I surround myself with people of all ages and some of the most fun are grandmas! In fact, I started a social network for grandmas in 2003 called the GaGa Sisterhood (https://www.gagasisterhood.com/) and we’ve been sharing our joys and challenges with each other for 18 years. My mission is to inspire grandmas to continue growing and learning just like you advise in your 10 solutions. So bring on the years … I’ve got a lot of living to do 🙂
I loved this article. So right with the ‘experience’ and engage with now observations. I have worked with and observed people who say ‘we did it that way 17 years ago’ and wonder why people stop looking to them for assistance. I have also been around many people who don’t want to admit to their age but are clearly at least over 50. It’s okay to be older but not okay (regardless of age) to be wilfully ignorant, lazy, constantly moody grumpy etc. I changed jobs at 50 – am now 55 and in my current position work with students on placement who are in their early 20’s. I don’t want to be like them (nor they me) but I learn from them and am open to what they have to say. And when needed I can support them with my knowledge and experiences in a constructive way. Being open to opportunity at every age is a wonderful thing. The opportunities change and that’s okay because I don’t want for myself now what I wanted at 20/30 and even 50.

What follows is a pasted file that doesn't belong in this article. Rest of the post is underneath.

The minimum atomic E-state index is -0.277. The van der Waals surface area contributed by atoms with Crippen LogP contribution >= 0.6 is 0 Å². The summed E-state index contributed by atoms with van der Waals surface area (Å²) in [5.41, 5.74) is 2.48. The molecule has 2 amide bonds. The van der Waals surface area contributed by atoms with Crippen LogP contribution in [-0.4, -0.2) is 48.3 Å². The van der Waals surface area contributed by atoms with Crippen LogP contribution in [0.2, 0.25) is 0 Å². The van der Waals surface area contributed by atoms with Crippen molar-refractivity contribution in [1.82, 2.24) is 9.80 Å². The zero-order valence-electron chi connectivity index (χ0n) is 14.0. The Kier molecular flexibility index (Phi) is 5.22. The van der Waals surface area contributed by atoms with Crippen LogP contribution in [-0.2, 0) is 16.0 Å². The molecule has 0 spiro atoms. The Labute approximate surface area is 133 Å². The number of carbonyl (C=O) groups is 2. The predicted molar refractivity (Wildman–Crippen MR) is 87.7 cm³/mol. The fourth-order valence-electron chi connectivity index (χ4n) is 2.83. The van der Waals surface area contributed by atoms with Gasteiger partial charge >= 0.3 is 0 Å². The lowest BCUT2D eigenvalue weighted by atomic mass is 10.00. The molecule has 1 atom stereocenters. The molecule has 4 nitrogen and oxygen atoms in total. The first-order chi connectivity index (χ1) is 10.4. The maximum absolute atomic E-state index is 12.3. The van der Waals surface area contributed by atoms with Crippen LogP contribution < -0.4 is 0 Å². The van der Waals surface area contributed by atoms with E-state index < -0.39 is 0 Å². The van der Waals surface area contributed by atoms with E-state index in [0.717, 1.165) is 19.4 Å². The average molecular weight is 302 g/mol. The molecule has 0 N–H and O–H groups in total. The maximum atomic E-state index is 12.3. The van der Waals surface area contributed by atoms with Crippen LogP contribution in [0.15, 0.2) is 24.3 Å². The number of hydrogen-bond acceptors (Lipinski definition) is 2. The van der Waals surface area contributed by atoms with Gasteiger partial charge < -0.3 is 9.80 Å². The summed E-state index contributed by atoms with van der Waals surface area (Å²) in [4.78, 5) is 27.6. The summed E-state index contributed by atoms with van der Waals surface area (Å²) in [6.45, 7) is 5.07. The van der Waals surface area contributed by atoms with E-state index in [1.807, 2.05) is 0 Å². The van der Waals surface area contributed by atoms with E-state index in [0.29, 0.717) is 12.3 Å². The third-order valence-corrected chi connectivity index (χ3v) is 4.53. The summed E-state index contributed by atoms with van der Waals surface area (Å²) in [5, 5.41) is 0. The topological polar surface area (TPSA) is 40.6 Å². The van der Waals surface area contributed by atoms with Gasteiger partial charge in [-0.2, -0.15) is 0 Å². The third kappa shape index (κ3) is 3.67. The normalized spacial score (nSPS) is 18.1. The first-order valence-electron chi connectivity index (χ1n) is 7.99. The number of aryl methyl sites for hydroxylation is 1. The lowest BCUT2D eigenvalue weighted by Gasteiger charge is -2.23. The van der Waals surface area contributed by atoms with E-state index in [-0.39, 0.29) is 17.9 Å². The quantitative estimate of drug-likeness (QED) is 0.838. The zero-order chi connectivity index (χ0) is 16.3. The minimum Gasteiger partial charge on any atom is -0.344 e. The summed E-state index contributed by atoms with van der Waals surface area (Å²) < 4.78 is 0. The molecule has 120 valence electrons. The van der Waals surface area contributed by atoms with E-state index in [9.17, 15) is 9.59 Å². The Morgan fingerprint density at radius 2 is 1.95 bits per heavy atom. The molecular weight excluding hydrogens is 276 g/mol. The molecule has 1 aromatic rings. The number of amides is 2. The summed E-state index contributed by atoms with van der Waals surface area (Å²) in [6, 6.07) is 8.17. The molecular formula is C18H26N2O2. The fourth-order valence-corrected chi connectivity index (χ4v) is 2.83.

Great article and concluding points! Kate raises the issue of people not wanting to admit to their age. Well often I do not do so unless I’m asked outright because it shouldn’t matter!! I have many times literally experienced an immediate change in attitude right there and then when I do say how old I am. Sad but true.
I never admit my age no matter who asks, unless I could get arrested as a result. It’s genetic as my Mother never did either in fact I think she had two driver’s licenses or birth certificates! At 90 we threw her a party so the cat was out of the bag. I never say, that’s just the way I roll. So, please don’t ask.